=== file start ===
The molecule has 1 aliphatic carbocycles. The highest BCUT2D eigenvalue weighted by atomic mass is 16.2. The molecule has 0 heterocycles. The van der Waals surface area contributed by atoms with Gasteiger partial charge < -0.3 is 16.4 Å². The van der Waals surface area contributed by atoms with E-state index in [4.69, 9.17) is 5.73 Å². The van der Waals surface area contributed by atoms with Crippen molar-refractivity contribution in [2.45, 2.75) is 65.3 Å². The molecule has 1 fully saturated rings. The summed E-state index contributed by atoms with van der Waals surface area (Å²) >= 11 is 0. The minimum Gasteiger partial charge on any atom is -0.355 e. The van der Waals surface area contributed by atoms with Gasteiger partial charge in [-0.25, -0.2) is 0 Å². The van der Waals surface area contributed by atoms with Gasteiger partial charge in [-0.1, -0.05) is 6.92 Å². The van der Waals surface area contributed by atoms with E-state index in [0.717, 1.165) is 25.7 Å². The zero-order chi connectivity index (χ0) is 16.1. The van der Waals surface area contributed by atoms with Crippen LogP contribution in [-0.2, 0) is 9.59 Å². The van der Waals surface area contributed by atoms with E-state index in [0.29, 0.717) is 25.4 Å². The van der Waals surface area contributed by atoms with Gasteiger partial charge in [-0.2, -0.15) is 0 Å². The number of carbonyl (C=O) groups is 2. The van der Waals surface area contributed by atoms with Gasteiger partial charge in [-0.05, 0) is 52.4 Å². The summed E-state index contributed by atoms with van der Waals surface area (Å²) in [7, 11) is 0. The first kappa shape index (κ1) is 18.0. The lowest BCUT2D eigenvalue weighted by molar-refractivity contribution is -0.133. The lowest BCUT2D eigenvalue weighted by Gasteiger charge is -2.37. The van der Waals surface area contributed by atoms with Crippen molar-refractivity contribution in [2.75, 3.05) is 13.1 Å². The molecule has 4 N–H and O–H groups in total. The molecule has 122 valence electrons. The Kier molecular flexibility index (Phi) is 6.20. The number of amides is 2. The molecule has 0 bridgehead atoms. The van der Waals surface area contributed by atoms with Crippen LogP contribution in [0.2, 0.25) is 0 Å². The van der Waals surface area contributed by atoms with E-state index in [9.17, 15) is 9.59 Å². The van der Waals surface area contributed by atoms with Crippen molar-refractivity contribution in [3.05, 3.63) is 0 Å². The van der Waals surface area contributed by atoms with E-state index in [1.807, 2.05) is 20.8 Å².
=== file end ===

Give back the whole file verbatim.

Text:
The molecule has 1 aliphatic carbocycles. The highest BCUT2D eigenvalue weighted by atomic mass is 16.2. The molecule has 0 heterocycles. The van der Waals surface area contributed by atoms with Gasteiger partial charge < -0.3 is 16.4 Å². The van der Waals surface area contributed by atoms with E-state index in [4.69, 9.17) is 5.73 Å². The van der Waals surface area contributed by atoms with Crippen molar-refractivity contribution in [2.45, 2.75) is 65.3 Å². The molecule has 1 fully saturated rings. The summed E-state index contributed by atoms with van der Waals surface area (Å²) >= 11 is 0. The minimum Gasteiger partial charge on any atom is -0.355 e. The van der Waals surface area contributed by atoms with Gasteiger partial charge in [-0.25, -0.2) is 0 Å². The van der Waals surface area contributed by atoms with Gasteiger partial charge in [-0.1, -0.05) is 6.92 Å². The van der Waals surface area contributed by atoms with E-state index in [0.717, 1.165) is 25.7 Å². The zero-order chi connectivity index (χ0) is 16.1. The van der Waals surface area contributed by atoms with Crippen LogP contribution in [-0.2, 0) is 9.59 Å². The van der Waals surface area contributed by atoms with E-state index in [0.29, 0.717) is 25.4 Å². The van der Waals surface area contributed by atoms with Gasteiger partial charge in [-0.2, -0.15) is 0 Å². The number of carbonyl (C=O) groups is 2. The van der Waals surface area contributed by atoms with Gasteiger partial charge in [-0.05, 0) is 52.4 Å². The summed E-state index contributed by atoms with van der Waals surface area (Å²) in [7, 11) is 0. The first kappa shape index (κ1) is 18.0. The lowest BCUT2D eigenvalue weighted by molar-refractivity contribution is -0.133. The lowest BCUT2D eigenvalue weighted by Gasteiger charge is -2.37. The van der Waals surface area contributed by atoms with Crippen molar-refractivity contribution in [2.75, 3.05) is 13.1 Å². The molecule has 4 N–H and O–H groups in total. The molecule has 122 valence electrons. The Kier molecular flexibility index (Phi) is 6.20. The number of amides is 2. The molecule has 0 bridgehead atoms. The van der Waals surface area contributed by atoms with Crippen LogP contribution in [0.2, 0.25) is 0 Å². The van der Waals surface area contributed by atoms with E-state index in [9.17, 15) is 9.59 Å². The van der Waals surface area contributed by atoms with Crippen molar-refractivity contribution in [3.05, 3.63) is 0 Å². The van der Waals surface area contributed by atoms with E-state index in [1.807, 2.05) is 20.8 Å².